Master Gardeners

Growing Pumpkins

Written by  |  Wednesday, 03 May 2017 11:35  |  Published in Master Gardeners
What do Hallowe’en, Thanksgiving, Cinderella, Jack-o-lanterns and pumpkin pie have in common? Why pumpkins of course. Pumpkins  originated in Central America and have been grown there for thousands of years. In early times, they were baked or stuffed. Medicinally they were used to treat snake bite, freckles and tape worms. The Jack-o-lantern , symbol of Hallowe’en, was popularized by Irish immigrants who told a tale of a stingy man, Jack, barred from heaven and hell, condemned to carry a turnip lantern and hot coal and walk the earth until Judgement day. Since pumpkins were so readily available to Americans, they substituted a hollowed pumpkin for the turnip and so the tale became folklore.   Pumpkins need space in the garden, and a fairly long growing…

Windbreaks

Written by  |  Wednesday, 03 May 2017 10:51  |  Published in Master Gardeners
Early spring is a great time to plant trees. With that in mind, you might consider planting a windbreak. Rows of trees and shrubs can shelter your house and garden from winter winds and summer sun. Early settlers knew the value of dense wind-busting evergreens planted north and west of their yards and deciduous shade trees planted in the south and east areas. Their wisdom holds true today as well. A good windbreak can substantially reduce energy costs for heating in winter and cooling in summer. Slowing the wind can help create microclimates in our yard, making it possible for us to push the plant hardiness zones. Ideally, we want to slow the wind speeds by half. This will keep good air circulation even during…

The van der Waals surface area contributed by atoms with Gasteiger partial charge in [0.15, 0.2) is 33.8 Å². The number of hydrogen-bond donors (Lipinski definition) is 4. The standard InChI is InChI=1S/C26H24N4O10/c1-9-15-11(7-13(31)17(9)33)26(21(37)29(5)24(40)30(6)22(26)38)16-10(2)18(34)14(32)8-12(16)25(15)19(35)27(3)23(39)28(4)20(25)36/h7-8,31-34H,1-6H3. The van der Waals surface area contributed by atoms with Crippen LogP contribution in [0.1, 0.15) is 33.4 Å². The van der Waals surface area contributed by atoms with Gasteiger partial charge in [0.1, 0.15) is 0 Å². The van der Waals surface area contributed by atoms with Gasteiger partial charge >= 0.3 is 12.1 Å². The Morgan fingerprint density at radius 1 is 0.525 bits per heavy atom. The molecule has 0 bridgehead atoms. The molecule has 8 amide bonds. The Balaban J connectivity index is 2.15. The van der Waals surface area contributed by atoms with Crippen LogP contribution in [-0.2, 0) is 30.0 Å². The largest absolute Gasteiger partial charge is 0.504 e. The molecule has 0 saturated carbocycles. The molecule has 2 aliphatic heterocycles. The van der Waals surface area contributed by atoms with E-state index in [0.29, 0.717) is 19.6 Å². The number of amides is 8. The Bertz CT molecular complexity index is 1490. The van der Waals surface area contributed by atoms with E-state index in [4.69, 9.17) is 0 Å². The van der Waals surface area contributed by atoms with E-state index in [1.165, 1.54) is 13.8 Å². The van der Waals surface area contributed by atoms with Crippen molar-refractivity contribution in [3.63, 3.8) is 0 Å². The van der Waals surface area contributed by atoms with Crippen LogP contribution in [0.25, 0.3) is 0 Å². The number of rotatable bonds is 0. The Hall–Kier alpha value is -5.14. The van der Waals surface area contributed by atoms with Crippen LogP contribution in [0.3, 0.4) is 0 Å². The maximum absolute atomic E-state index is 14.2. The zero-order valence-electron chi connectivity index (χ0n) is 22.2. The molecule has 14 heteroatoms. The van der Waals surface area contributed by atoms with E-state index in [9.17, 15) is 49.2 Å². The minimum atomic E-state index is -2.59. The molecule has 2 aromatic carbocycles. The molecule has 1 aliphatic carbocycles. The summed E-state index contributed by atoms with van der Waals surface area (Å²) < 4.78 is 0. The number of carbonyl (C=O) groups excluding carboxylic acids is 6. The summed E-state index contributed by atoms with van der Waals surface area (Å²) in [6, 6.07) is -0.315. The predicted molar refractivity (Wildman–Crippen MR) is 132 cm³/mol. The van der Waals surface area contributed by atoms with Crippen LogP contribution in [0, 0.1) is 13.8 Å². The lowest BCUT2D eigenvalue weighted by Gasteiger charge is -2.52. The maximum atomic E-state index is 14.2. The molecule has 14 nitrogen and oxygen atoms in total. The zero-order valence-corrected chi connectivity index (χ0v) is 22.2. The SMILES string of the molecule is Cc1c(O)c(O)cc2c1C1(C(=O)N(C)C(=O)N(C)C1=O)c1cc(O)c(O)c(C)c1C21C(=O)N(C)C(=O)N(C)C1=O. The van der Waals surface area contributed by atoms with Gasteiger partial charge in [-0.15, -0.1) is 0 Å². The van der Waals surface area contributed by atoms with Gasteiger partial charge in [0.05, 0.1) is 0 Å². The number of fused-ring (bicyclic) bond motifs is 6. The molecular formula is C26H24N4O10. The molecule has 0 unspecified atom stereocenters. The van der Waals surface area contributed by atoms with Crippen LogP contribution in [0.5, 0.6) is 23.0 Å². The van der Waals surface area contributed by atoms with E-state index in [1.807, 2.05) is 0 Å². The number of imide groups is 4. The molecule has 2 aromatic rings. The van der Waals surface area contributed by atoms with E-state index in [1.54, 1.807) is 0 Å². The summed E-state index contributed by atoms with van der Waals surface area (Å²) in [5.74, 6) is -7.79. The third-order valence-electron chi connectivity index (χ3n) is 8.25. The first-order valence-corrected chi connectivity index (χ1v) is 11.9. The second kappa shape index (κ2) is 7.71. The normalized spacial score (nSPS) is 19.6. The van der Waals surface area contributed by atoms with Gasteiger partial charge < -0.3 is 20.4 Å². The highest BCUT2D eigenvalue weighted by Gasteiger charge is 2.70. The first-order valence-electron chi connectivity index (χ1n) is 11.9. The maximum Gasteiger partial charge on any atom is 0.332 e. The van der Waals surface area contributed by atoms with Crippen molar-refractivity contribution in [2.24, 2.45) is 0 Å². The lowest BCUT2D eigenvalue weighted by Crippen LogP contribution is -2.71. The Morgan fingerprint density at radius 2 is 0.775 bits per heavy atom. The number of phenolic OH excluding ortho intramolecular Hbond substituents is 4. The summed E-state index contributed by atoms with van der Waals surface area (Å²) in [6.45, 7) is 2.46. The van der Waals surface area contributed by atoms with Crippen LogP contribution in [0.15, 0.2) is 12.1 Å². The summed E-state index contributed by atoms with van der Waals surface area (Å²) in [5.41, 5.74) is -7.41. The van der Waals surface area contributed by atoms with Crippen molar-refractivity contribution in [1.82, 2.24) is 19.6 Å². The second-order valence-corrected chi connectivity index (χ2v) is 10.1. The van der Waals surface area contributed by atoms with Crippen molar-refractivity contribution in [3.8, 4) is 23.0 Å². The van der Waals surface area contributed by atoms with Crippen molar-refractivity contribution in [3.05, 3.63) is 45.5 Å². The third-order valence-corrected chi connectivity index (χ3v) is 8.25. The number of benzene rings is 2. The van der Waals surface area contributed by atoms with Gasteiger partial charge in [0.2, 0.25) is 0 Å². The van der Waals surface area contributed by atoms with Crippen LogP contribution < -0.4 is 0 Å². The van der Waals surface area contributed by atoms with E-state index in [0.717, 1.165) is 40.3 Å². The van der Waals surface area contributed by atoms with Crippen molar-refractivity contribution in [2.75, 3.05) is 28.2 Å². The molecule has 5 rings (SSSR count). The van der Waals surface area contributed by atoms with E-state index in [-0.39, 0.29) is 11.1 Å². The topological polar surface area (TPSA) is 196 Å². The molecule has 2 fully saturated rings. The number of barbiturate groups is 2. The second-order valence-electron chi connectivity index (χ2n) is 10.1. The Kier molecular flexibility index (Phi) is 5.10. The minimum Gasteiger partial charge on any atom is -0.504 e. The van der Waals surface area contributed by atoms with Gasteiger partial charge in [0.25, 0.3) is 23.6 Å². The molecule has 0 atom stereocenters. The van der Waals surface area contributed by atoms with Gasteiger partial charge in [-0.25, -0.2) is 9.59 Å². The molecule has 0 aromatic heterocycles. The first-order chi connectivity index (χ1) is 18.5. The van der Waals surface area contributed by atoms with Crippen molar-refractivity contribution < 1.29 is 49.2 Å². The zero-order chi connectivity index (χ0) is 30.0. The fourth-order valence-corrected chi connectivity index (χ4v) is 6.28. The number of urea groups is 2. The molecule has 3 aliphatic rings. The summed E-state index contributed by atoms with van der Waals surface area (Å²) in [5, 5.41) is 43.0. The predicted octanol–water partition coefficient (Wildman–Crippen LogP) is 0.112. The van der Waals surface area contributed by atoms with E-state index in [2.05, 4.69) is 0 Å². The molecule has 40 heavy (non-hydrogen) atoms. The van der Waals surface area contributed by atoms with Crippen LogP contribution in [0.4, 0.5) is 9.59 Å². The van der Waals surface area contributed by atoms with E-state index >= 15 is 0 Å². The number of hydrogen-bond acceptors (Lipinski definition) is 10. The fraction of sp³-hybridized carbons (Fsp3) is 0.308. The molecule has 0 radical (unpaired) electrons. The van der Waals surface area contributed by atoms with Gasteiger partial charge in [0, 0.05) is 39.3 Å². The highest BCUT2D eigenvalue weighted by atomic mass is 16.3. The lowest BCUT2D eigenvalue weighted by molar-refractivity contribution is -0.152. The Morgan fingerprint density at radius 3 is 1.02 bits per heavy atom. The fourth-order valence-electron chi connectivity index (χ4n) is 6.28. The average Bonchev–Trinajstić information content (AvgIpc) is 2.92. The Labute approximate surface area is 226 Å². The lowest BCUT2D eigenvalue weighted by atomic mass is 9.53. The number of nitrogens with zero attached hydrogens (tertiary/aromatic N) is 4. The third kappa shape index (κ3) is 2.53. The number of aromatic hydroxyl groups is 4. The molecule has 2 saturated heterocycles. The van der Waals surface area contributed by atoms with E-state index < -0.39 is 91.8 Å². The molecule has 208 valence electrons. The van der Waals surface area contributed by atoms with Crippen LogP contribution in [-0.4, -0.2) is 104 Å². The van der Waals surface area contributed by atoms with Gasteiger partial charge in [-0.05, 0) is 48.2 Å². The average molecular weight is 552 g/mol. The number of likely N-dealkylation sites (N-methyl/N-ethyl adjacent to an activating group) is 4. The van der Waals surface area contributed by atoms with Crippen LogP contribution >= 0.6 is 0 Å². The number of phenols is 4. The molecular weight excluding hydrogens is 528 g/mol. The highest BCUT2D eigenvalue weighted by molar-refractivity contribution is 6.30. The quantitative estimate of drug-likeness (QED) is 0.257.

Care of Moth Orchids

Written by  |  Wednesday, 19 April 2017 13:20  |  Published in Master Gardeners
The orchid family of plants is the largest in the world with over 30,000 species with thousands of hybrids and varieties. Ontario has its fair share. We have, what are called terrestrial orchids. One of the best shows of these terrestrial orchids are the slipper orchids found in the Purdon Conservation Area in Lanark. These orchids grow in the ground. What I am writing about has become a real plant phenomenon. It is the moth orchid ( Phalaenopsis amabilis ). This has become very popular. It is probably the easiest orchid to grow, has very nice large flowers with many colours and bright green foliage. It is called an epiphytic orchid meaning that it grows in the canopy of large trees in the tropics. Because…

Bulbs

Written by  |  Wednesday, 01 March 2017 12:36  |  Published in Master Gardeners
When is a bulb not a bulb? Quite often. The term bulb, in every day vernacular, includes corms, tubers, tuberous roots, rhizomes and stolons. I think I have them all. Except for tuberous roots which the name suggests is a root, all of them are modified stems. What makes a modified stem? A stem is made up of three parts. First the stem or branch, then the node and at each node is usually one or more leaves and buds. The bud is the required part because without it there can be no new growth. These modified stems are compressed or very short. Take a look at an onion. It comes with a basal plate which practically has no internodes. From this basal plate all…